A fusion of two longstanding prior facilities, the California Science Center opened in 1998 in a bright, airy building directly in front of the Rose Garden in Exposition Park. The undisputed standout here is also the museum's most recent acquisition: Endeavour. The final ship to be built in NASA's space shuttle program, Endeavour inspires a reach for the stars ambition unlike any other exhibit in the city. And its story is distinctly rooted in LA: Endeavour was built in Palmdale and, almost 123 million miles later, rolled along our streets to its permanent resting place in the museum. Elsewhere in the museum, permanent exhibit galleries—World of Life, Creative World, and the SKETCH Foundation Gallery featuring air and space exhibits—explore life sciences, human innovation and powered flight, albeit with a decidedly '90s flair. The Ecosystems wing tackles science with a hands-on look at Earth's biomes, from polar extremes to life in our own backyard. The many touch-friendly exhibits cater almost exclusively to kids; childless adults will likely find the bulk of the museum too crowded, chaotic and, well, boring. Other exhibit highlights include the Kelp Tank, populated with 1,500 live fish, kelp and other marine life; the ever-popular High-Wire Bicycle, which allows the brave and the trusting to ride a bike along a one-inch wire some 43 feet above the ground in order to demonstrate the power of gravity; Tess, the 50-foot body simulator and star of the Body Works show; and actual space capsules from the Mercury, Gemini and Apollo-Soyuz missions. Further entertainment is provided by a roster of temporary exhibits and an IMAX cinema, screening the usual array of dazzling, quasi-educational, nature-slanted films. Entrance to the museum's permanent exhibits is free, which might explain why the main attraction on the ground floor is an enormous shop.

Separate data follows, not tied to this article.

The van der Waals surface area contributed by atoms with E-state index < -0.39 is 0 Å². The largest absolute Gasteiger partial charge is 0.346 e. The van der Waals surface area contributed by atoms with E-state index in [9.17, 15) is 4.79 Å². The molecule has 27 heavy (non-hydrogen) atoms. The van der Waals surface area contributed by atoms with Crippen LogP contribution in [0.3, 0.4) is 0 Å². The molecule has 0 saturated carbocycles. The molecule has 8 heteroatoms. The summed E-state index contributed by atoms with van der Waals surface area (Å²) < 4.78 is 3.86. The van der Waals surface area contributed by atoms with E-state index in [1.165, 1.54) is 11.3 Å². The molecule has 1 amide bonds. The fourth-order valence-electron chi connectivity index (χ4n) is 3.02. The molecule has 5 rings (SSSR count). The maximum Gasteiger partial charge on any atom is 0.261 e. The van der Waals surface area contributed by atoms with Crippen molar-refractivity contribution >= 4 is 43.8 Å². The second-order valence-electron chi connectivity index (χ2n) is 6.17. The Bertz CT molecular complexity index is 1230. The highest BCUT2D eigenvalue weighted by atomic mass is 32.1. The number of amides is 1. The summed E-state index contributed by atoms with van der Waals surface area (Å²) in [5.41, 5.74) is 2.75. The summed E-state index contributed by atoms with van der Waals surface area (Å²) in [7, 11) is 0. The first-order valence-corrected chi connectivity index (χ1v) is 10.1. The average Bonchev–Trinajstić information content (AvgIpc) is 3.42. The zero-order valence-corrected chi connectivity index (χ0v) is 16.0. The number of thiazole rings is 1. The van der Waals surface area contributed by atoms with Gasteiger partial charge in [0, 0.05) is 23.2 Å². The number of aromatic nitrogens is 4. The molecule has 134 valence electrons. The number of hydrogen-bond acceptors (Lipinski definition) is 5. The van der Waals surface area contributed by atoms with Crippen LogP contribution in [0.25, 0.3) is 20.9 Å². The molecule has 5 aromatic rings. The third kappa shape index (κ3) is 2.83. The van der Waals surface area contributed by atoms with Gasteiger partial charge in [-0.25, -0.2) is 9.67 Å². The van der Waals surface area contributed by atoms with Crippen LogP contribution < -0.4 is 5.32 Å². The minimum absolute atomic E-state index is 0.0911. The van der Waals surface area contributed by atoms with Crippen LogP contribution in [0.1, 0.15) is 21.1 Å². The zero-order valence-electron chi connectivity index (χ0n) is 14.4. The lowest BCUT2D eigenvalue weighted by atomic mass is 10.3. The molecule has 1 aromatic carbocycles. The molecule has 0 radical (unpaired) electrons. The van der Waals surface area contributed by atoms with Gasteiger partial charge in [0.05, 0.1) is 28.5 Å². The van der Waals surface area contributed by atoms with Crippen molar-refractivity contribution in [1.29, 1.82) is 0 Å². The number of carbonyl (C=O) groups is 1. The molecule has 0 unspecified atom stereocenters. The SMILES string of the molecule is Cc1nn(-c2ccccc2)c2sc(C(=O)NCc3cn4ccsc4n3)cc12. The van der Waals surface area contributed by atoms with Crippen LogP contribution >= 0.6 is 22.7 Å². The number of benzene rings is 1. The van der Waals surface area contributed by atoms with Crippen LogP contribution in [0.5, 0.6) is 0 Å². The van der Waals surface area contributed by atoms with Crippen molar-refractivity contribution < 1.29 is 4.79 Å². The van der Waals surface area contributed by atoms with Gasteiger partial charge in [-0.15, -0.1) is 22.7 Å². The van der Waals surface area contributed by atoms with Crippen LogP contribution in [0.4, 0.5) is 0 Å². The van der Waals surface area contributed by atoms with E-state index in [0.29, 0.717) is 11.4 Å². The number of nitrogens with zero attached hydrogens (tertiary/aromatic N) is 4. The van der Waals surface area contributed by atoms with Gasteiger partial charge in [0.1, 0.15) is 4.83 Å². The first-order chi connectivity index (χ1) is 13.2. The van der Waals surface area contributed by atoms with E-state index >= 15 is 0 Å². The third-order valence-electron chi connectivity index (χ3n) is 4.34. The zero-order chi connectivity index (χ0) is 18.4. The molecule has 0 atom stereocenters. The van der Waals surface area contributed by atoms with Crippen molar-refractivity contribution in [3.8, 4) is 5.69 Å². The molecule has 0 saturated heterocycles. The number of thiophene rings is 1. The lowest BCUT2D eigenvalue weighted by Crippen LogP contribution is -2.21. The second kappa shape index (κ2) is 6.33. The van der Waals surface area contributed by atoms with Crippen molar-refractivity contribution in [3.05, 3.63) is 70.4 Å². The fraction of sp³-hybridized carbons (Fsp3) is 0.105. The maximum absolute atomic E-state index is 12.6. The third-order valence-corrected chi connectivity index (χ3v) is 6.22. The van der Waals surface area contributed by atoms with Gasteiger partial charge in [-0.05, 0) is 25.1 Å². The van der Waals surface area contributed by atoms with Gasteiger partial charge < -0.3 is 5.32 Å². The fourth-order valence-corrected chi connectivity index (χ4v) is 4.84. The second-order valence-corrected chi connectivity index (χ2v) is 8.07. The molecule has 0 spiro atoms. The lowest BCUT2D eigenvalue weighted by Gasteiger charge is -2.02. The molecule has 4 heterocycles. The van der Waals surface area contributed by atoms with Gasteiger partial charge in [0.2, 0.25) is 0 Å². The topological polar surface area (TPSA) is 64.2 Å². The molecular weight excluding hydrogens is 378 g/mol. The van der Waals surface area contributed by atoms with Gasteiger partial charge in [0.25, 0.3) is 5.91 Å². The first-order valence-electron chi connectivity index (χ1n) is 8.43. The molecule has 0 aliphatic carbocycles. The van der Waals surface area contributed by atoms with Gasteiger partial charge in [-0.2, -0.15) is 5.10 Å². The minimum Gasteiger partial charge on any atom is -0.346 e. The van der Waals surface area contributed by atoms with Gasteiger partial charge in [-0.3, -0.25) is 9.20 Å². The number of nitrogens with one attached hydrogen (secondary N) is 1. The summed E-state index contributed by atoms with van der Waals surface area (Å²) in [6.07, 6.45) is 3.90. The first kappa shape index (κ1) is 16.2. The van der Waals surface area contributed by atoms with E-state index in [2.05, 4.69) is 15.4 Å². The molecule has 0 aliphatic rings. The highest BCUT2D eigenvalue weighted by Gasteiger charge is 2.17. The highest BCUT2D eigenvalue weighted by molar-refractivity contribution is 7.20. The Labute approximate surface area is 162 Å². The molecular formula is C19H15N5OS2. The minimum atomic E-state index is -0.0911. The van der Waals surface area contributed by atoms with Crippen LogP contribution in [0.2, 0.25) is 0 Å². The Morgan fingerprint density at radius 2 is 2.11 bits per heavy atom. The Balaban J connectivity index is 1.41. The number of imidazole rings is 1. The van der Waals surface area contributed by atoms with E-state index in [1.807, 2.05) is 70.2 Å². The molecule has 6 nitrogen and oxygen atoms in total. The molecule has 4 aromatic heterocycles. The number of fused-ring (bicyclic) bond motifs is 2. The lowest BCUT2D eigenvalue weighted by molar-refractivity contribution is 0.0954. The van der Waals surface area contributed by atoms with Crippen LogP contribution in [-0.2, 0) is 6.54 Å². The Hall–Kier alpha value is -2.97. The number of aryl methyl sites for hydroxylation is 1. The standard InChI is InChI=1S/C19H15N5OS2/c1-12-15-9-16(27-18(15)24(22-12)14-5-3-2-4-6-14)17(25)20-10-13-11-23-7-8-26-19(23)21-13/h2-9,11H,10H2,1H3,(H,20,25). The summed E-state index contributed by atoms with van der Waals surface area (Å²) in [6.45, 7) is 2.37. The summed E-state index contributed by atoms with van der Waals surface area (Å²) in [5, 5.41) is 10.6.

The Norton Simon's Gehry-helmed makeover in the late 1990s raised the museum's profile. But it also helped it expand the range of its collection, giving it more space and creating a calm, simple environment in which to display it. And this is a beautifully designed museum, its collection sympathetically mounted and immaculately captioned. The museum is still best known for its impressive collection of Old Masters, notably pieces by 17th-century Dutch painters such as Rembrandt (a particularly rakish self-portrait), Brueghel and Frans Hals. The French impressionists are represented by, among others, Monet, Manet and Renoir. Other valuable holdings include a generous array of Degas' underappreciated ballerina bronzes, some excellent modern works — including a haunting Modigliani portrait of his wife, some Diego Rivera paintings, plenty of works by the so-called Blue Four (Feininger, Jawlensky, Klee and Kandinsky), and large collections of European prints, Far Eastern art and Buddhist artifacts. After you've checked out the temporary shows, head into the excellent sculpture garden. All told, a terrific museum.
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Recomendado por los habitantes de la zona
Norton Simon Museum
411 West Colorado Boulevard
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Recomendado por los habitantes de la zona
The Norton Simon's Gehry-helmed makeover in the late 1990s raised the museum's profile. But it also helped it expand the range of its collection, giving it more space and creating a calm, simple environment in which to display it. And this is a beautifully designed museum, its collection sympathetically mounted and immaculately captioned. The museum is still best known for its impressive collection of Old Masters, notably pieces by 17th-century Dutch painters such as Rembrandt (a particularly rakish self-portrait), Brueghel and Frans Hals. The French impressionists are represented by, among others, Monet, Manet and Renoir. Other valuable holdings include a generous array of Degas' underappreciated ballerina bronzes, some excellent modern works — including a haunting Modigliani portrait of his wife, some Diego Rivera paintings, plenty of works by the so-called Blue Four (Feininger, Jawlensky, Klee and Kandinsky), and large collections of European prints, Far Eastern art and Buddhist artifacts. After you've checked out the temporary shows, head into the excellent sculpture garden. All told, a terrific museum.
Parks & Nature